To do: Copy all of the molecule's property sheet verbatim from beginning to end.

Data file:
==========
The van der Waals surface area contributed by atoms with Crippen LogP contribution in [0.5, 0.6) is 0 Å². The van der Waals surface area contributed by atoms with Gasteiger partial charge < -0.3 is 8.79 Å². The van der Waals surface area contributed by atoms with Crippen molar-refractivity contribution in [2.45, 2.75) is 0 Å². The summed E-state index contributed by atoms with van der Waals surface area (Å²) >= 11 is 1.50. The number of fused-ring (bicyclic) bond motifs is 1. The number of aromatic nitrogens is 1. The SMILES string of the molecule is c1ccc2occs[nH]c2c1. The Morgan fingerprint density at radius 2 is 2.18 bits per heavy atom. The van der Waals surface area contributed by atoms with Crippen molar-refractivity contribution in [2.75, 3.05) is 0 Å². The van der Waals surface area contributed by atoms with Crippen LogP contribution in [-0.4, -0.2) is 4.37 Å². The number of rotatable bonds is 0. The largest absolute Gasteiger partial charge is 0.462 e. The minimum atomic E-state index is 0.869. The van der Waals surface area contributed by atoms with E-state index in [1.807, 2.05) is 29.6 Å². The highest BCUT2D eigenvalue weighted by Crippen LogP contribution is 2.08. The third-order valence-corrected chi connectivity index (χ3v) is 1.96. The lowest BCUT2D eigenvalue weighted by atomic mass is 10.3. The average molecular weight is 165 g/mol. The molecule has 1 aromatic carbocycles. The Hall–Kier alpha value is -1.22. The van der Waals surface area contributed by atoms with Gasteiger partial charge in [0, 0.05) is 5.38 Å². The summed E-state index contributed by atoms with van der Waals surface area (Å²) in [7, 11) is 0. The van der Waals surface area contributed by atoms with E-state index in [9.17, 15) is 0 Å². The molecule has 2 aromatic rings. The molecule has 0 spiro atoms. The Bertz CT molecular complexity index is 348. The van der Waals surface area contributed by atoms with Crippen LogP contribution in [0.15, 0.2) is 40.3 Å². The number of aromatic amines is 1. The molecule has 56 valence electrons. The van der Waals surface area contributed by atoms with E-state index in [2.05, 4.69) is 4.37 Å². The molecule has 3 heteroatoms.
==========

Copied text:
The van der Waals surface area contributed by atoms with Crippen LogP contribution in [0.5, 0.6) is 0 Å². The van der Waals surface area contributed by atoms with Gasteiger partial charge < -0.3 is 8.79 Å². The van der Waals surface area contributed by atoms with Crippen molar-refractivity contribution in [2.45, 2.75) is 0 Å². The summed E-state index contributed by atoms with van der Waals surface area (Å²) >= 11 is 1.50. The number of fused-ring (bicyclic) bond motifs is 1. The number of aromatic nitrogens is 1. The SMILES string of the molecule is c1ccc2occs[nH]c2c1. The Morgan fingerprint density at radius 2 is 2.18 bits per heavy atom. The van der Waals surface area contributed by atoms with Crippen molar-refractivity contribution in [2.75, 3.05) is 0 Å². The van der Waals surface area contributed by atoms with Crippen LogP contribution in [-0.4, -0.2) is 4.37 Å². The number of rotatable bonds is 0. The largest absolute Gasteiger partial charge is 0.462 e. The minimum atomic E-state index is 0.869. The van der Waals surface area contributed by atoms with E-state index in [1.807, 2.05) is 29.6 Å². The highest BCUT2D eigenvalue weighted by Crippen LogP contribution is 2.08. The third-order valence-corrected chi connectivity index (χ3v) is 1.96. The lowest BCUT2D eigenvalue weighted by atomic mass is 10.3. The average molecular weight is 165 g/mol. The molecule has 1 aromatic carbocycles. The Hall–Kier alpha value is -1.22. The van der Waals surface area contributed by atoms with Gasteiger partial charge in [0, 0.05) is 5.38 Å². The summed E-state index contributed by atoms with van der Waals surface area (Å²) in [7, 11) is 0. The van der Waals surface area contributed by atoms with E-state index in [9.17, 15) is 0 Å². The molecule has 2 aromatic rings. The molecule has 0 spiro atoms. The Bertz CT molecular complexity index is 348. The van der Waals surface area contributed by atoms with Crippen LogP contribution in [0.15, 0.2) is 40.3 Å². The number of aromatic amines is 1. The molecule has 56 valence electrons. The van der Waals surface area contributed by atoms with E-state index in [2.05, 4.69) is 4.37 Å². The molecule has 3 heteroatoms.